Intense activity in the global convertible market is spilling over into Asia, with three benchmark deals now priced in the space of two days. Following the huge demand generated by a $160 million deal for E.Sun Financial on Monday, Quanta Computer and Chi Mei Corp stepped into the market on Tuesday with a further $425 million in paper.
Pricing on both deals shows just how far the Asian market has moved since the beginning of the year when only the TFT-LCD manufacturers were so needful of 5G funding that they were prepared to cede multiple re-sets and highly defensive structures.
The shift is particularly underlined by the pricing Chi Mei Corp has been able to achieve through an exchangeable into Chi Mei Optoelectronics. This time round, the issuance vehicle is the parent, a petrochemicals producer, rather than the subsidiary, which manufactures TFT-LCD panels. However, BB-rated Chi Mei Corp is intrinsically tied to Chi Mei Optoelectronics, which has an implied single B rating, because it guarantees a large percentage of the latter's debt and invests much of its free cash in it through private share placements.
Terms on the five-year deal, led by house bank Morgan Stanley, comprise a zero coupon bond with an exchange premium of 30% over a spot price of NT$27.8 and a redemption price of 101.26%. The deal is callable after two years subject to a 115% hurdle and puttable after two years at 100.5% to give a yield-to-put of 0.25%. There is also a $25 million greenshoe.
Underlying assumptions show a bond floor of 94.9%, theoretical value of 106.5% and implied volatility of 24.4%. This is based on a credit spread of 150bp over Libor, zero dividend, zero stock borrow and volatility assumption of 37%.
One of the most striking aspects of the deal is the combination of an exceptionally high exchange premium with a low bond floor for a one-year deal. By contrast, most of the deal's predecessors appeared to sacrifice a point or two of bond floor in return for securing additional premium.
Nevertheless in Chi Mei's case, strong demand led books to close 7.5 times covered within the space of two-and-a-half hours and for the deal to immediately trade up to 102% in the grey market. A total of 120 accounts participated, with everyone capped at $10 million. By geography, the book split 50% Europe, 25% Asia and 25% offshore US.
Like most recent deals, observers say the transaction was driven by credit demand. About half the book is expected to be immediately asset swapped, with a percentage of the remaining investors opting to sit on the credit piece a while longer in a belief that credit spreads will tighten further.
A second key driver of the deal was Chi Mei's stock price. Although the stock has traded up 7% on each of the last two trading days, it is still down 2.56% on the year and underperformed the TWSE, which is now up 8.529% on the year. The stock is also trading at only one times 2003 book value, a level most analysts would consider a historical low and given the intense peaks and troughs of the TFT-LCD cycle, clearly has the potential to rocket.
The deal represented 8.3% of Chi Mei's issued share capital, but this is expected to drop to 6.7% pending the completion of a rights offering at the end of the month.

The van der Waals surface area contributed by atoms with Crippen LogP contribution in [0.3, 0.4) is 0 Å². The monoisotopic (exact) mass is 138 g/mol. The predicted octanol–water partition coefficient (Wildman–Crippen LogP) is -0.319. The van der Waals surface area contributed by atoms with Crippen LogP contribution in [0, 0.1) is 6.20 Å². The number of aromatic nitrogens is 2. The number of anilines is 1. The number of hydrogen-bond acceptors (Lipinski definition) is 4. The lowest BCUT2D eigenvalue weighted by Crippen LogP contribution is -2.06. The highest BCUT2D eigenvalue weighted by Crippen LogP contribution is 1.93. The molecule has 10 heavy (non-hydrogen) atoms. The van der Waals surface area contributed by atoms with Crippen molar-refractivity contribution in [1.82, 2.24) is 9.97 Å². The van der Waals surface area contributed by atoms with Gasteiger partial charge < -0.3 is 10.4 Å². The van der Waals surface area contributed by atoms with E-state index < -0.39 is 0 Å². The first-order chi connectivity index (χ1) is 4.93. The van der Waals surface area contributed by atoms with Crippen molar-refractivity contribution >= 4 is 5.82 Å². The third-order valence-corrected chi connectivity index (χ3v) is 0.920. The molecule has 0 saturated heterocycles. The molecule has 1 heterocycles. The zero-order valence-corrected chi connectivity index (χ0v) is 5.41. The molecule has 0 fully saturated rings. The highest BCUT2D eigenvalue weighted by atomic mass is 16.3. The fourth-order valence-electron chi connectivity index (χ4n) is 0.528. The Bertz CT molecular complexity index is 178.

At the other end of the rating scale for Taiwanese tech companies, Quanta Computer completed a $250 million convertible via Merrill Lynch yesterday (Tuesday). With a BBB- rating, the PC manufacturer is considered one of the benchmark issuers from the Taiwanese tech sector.
In this instance, the lead also coined a new name for the deal, which was originally mandated to UBS Warburg. Known as StAYRs, or step adjusted yield reverse securities, the five-year transaction has a negative yield and a put schedule that progressively steps downwards.
Terms comprise a zero coupon bond and a conversion premium of 32% to a spot close of NT$74.5. The deal was issued at par, but redeems at 97.525%. It also has a first put after 22 months at 99.085% and a second after 36 months at 98.507% to give a yield-to-put of -0.5%. It is further callable after three years subject to a 120% hurdle and there is a $50 million greenshoe.
Underlying assumptions give a bond floor of 94.5%, theoretical value of 103% and implied volatility of 36%. This is based on a credit spread of 120bp over Libor, 5% borrow cost, 2.8% dividend yield and 43% volatility assumption.
Like Chi Mei, Quanta has also managed to secure an extremely high conversion premium - the second highest on record after UMC's convertible of December 2001. Unlike Chi Mei, the stock price has already performed strongly this year, as investors move into downstream tech plays to take advantage of a perceived uptick in consumer demand.
Year-to-date, it is up 30.7%, with 8% of this figure occurring over the past two trading days.
Observers describe both Chi Mei and Quanta as directional plays, with investors looking to buy into rallying stock markets and fuelling huge demand because supply is not keeping up with a much larger number of redemptions. However, while many bankers now believe there will be significant deal flow over the coming two months, a number are starting to worry that intense competition for mandates will prompt the kind of overly aggressive pricing that could stop the market in its tracks.
As one cautions, "I can't remember the last time conditions were this good. But my fear is that it won't last because we may now be one small step away from a step too far. Someone is going to come along with a deal that's either too big, or pricing that's too crazy. We've already just seen it in Europe with Alcatel's deal."